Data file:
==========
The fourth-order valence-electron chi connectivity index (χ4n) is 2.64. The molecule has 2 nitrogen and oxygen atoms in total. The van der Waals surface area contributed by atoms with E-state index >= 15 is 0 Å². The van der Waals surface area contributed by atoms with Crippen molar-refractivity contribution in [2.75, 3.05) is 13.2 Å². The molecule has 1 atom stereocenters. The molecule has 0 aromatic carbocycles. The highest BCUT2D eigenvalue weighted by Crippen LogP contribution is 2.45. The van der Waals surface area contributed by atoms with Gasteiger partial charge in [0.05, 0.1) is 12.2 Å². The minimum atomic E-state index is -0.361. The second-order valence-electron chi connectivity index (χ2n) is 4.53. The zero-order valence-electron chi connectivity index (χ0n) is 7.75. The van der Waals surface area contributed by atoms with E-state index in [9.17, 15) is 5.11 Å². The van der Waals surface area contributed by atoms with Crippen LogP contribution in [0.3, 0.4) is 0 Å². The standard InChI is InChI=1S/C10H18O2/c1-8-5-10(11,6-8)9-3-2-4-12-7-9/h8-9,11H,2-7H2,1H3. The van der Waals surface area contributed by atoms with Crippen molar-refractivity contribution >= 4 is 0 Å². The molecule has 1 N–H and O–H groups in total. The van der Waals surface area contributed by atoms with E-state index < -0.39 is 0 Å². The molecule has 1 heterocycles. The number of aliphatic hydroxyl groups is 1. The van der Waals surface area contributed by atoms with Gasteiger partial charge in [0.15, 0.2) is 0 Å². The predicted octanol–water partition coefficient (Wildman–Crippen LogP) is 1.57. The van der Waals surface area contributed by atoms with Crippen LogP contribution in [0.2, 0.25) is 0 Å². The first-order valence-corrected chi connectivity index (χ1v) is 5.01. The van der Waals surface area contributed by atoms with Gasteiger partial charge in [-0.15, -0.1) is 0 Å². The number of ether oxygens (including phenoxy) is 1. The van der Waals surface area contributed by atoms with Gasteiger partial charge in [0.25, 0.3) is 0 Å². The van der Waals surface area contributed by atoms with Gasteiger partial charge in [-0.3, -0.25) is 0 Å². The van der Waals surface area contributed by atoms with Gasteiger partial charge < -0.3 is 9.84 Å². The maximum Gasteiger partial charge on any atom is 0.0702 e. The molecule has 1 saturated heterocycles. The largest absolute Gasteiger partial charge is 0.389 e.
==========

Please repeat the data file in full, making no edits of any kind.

The fourth-order valence-electron chi connectivity index (χ4n) is 2.64. The molecule has 2 nitrogen and oxygen atoms in total. The van der Waals surface area contributed by atoms with E-state index >= 15 is 0 Å². The van der Waals surface area contributed by atoms with Crippen molar-refractivity contribution in [2.75, 3.05) is 13.2 Å². The molecule has 1 atom stereocenters. The molecule has 0 aromatic carbocycles. The highest BCUT2D eigenvalue weighted by Crippen LogP contribution is 2.45. The van der Waals surface area contributed by atoms with Gasteiger partial charge in [0.05, 0.1) is 12.2 Å². The minimum atomic E-state index is -0.361. The second-order valence-electron chi connectivity index (χ2n) is 4.53. The zero-order valence-electron chi connectivity index (χ0n) is 7.75. The van der Waals surface area contributed by atoms with E-state index in [9.17, 15) is 5.11 Å². The van der Waals surface area contributed by atoms with Crippen LogP contribution in [0.3, 0.4) is 0 Å². The standard InChI is InChI=1S/C10H18O2/c1-8-5-10(11,6-8)9-3-2-4-12-7-9/h8-9,11H,2-7H2,1H3. The van der Waals surface area contributed by atoms with Crippen molar-refractivity contribution >= 4 is 0 Å². The molecule has 1 N–H and O–H groups in total. The van der Waals surface area contributed by atoms with E-state index < -0.39 is 0 Å². The molecule has 1 heterocycles. The number of aliphatic hydroxyl groups is 1. The van der Waals surface area contributed by atoms with Gasteiger partial charge in [0.15, 0.2) is 0 Å². The predicted octanol–water partition coefficient (Wildman–Crippen LogP) is 1.57. The van der Waals surface area contributed by atoms with Crippen LogP contribution in [0.2, 0.25) is 0 Å². The first-order valence-corrected chi connectivity index (χ1v) is 5.01. The van der Waals surface area contributed by atoms with Gasteiger partial charge in [-0.15, -0.1) is 0 Å². The number of ether oxygens (including phenoxy) is 1. The van der Waals surface area contributed by atoms with Gasteiger partial charge in [0.25, 0.3) is 0 Å². The van der Waals surface area contributed by atoms with Gasteiger partial charge in [-0.3, -0.25) is 0 Å². The van der Waals surface area contributed by atoms with Gasteiger partial charge < -0.3 is 9.84 Å². The maximum Gasteiger partial charge on any atom is 0.0702 e. The molecule has 1 saturated heterocycles. The largest absolute Gasteiger partial charge is 0.389 e.